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RPG Save Game State

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Hi all,
I'm developing an RPG game on iOS platform using the Cocos2d engine with my own layer on top of it for isometric graphic. Currently i'm looking for a way to efficently save the game state and i need some opinions. English is not my native language so please bear with me.

The game's assets is in the form of a TMX tiled maps with objects(NPCs, items, etc) defined in it and also .plist files to define the default state of those objects (their level, items / loots they carry, is dead or is alive, etc)

since the game is an open world type of RPG, i'm giving the player some freedom where they can kill any NPC they want, steal their inventory, etc. I soon found out that saving the state of this kind of game is not simple since i can't directly alter the original .plist files.

My current approach is to store the changes made by player into SQL every time something is altered (NPC killed, quest cleared, treasure chest emptied, etc), so then the flow is:
- every time a map is loaded, the game first load the original assets (the TMX map and the .plist files), and then check for changes in the SQL database, if there are changes, apply it to the object.
- when the player save the game, the SQL content is then dumped to a binary file, everytime player load a save, the current table content is cleared, and then loaded back with appropriate SQL dump file.
in essence, the SQL database only store the "difference" of objects from the default state, so if there's no changes made yet, it wont appear in the database. In this case, the save file's size will be dynamic (size expected to increase as the game progress).

is there other approach for this? maybe one with simpler method or offer better performance? please give me some insight :)

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Usually with an RPG, you end up keeping track of flags and variables.

flags can be things like "Door 1 is open" and are usually used to keep track of quest line progress
variables are usually things like "how much gold do I have?"

When saving the game, you'd dump flags and variables into your format of choice (plist, xml, etc...) and when you load, you'd create everything, load the default values, then load your save file to restore the flags and variables.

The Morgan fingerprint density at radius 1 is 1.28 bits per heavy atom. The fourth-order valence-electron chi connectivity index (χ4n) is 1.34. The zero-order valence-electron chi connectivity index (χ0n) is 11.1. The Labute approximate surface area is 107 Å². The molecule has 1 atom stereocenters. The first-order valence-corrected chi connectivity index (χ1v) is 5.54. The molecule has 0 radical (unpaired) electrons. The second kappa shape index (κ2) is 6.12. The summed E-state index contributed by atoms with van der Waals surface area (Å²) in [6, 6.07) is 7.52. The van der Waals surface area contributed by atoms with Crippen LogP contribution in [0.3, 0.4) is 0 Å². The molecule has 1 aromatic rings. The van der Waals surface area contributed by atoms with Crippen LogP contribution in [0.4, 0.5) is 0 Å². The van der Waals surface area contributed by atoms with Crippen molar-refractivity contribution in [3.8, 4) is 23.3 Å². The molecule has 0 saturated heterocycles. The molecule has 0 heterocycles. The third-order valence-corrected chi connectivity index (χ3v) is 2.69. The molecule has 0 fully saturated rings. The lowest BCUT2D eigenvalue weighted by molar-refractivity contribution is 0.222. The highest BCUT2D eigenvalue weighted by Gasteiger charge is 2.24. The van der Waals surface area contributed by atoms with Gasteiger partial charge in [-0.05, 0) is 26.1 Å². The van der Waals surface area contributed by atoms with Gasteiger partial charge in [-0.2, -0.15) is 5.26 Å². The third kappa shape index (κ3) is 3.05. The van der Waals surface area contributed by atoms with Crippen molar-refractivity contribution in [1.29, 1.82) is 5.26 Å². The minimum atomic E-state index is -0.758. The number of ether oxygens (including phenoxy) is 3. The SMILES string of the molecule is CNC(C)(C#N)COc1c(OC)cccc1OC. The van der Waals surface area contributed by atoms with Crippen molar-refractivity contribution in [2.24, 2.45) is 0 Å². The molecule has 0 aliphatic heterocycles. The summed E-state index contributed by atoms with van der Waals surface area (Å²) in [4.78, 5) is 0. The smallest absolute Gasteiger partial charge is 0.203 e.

Of course, the more open you make the game the more complicated the entire thing gets (not just save files).

The important thing to remember is that even an open game needs limitations; it is still a game.

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You can keep track of all the changes, saving them on demand.
If the default is A and the player changed it to B you save that. If the game is loaded with B and by saving time it is still B, no reason to save that again even if it's not the default value, reducing the overhead.
Other way to reduce performance problems is saving often, as it would reduce the number of changes that needed to be stored on each save.
Yet another worth mention is to keep track of the last save game. If your game allows the player to save in different slots you can keep track of all save games he's using for that character, but that's too much of a headache. If you keep track of the last saved game file instance (multiple files or not), when he saves on the same slot you'll just alter what you know that has changed, reducing a lot overhead of saving on the same slot. When he saves on another slot, you make a copy of the last one but with the updated state (again, only what has changed), this'll allow you to decrease complexity since you'll not need to compare the actual game state with the slot being saved:
If it's the last saved game, it'll need to save only the changes
If it's not the last saved game, you won't know what has changed between both, so why not just copy the last save, if any (or in some cases the loaded game, if the player hasn't saved yet).
Forgive me if I'm being confuse!

Still, the best way to optimize your save performance/size is a good game state model, knowing what really needs to be tracked and how. eg, why save all npcs current health if most of them aren't really important since they're miles distant from the player?

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